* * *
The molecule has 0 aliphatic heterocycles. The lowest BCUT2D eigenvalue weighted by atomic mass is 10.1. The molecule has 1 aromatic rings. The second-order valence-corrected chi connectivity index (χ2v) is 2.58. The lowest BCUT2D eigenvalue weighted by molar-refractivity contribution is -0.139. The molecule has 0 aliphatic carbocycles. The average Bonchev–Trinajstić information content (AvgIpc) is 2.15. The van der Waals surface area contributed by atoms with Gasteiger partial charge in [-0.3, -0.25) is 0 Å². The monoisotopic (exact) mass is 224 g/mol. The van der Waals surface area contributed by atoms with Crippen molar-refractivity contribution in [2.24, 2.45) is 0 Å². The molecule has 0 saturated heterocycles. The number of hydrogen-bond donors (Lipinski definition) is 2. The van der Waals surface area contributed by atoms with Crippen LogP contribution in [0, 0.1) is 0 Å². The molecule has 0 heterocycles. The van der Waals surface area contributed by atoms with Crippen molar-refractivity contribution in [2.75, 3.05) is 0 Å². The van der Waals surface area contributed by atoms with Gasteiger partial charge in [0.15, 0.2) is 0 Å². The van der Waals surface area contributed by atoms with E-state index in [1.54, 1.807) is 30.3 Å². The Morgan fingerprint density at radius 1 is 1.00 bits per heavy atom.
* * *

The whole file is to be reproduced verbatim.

The molecule has 0 aliphatic heterocycles. The lowest BCUT2D eigenvalue weighted by atomic mass is 10.1. The molecule has 1 aromatic rings. The second-order valence-corrected chi connectivity index (χ2v) is 2.58. The lowest BCUT2D eigenvalue weighted by molar-refractivity contribution is -0.139. The molecule has 0 aliphatic carbocycles. The average Bonchev–Trinajstić information content (AvgIpc) is 2.15. The van der Waals surface area contributed by atoms with Gasteiger partial charge in [-0.3, -0.25) is 0 Å². The monoisotopic (exact) mass is 224 g/mol. The van der Waals surface area contributed by atoms with Crippen molar-refractivity contribution in [2.24, 2.45) is 0 Å². The molecule has 0 saturated heterocycles. The number of hydrogen-bond donors (Lipinski definition) is 2. The van der Waals surface area contributed by atoms with Crippen LogP contribution in [0, 0.1) is 0 Å². The molecule has 0 heterocycles. The van der Waals surface area contributed by atoms with Crippen molar-refractivity contribution in [2.75, 3.05) is 0 Å². The van der Waals surface area contributed by atoms with Gasteiger partial charge in [0.15, 0.2) is 0 Å². The van der Waals surface area contributed by atoms with E-state index in [1.54, 1.807) is 30.3 Å². The Morgan fingerprint density at radius 1 is 1.00 bits per heavy atom.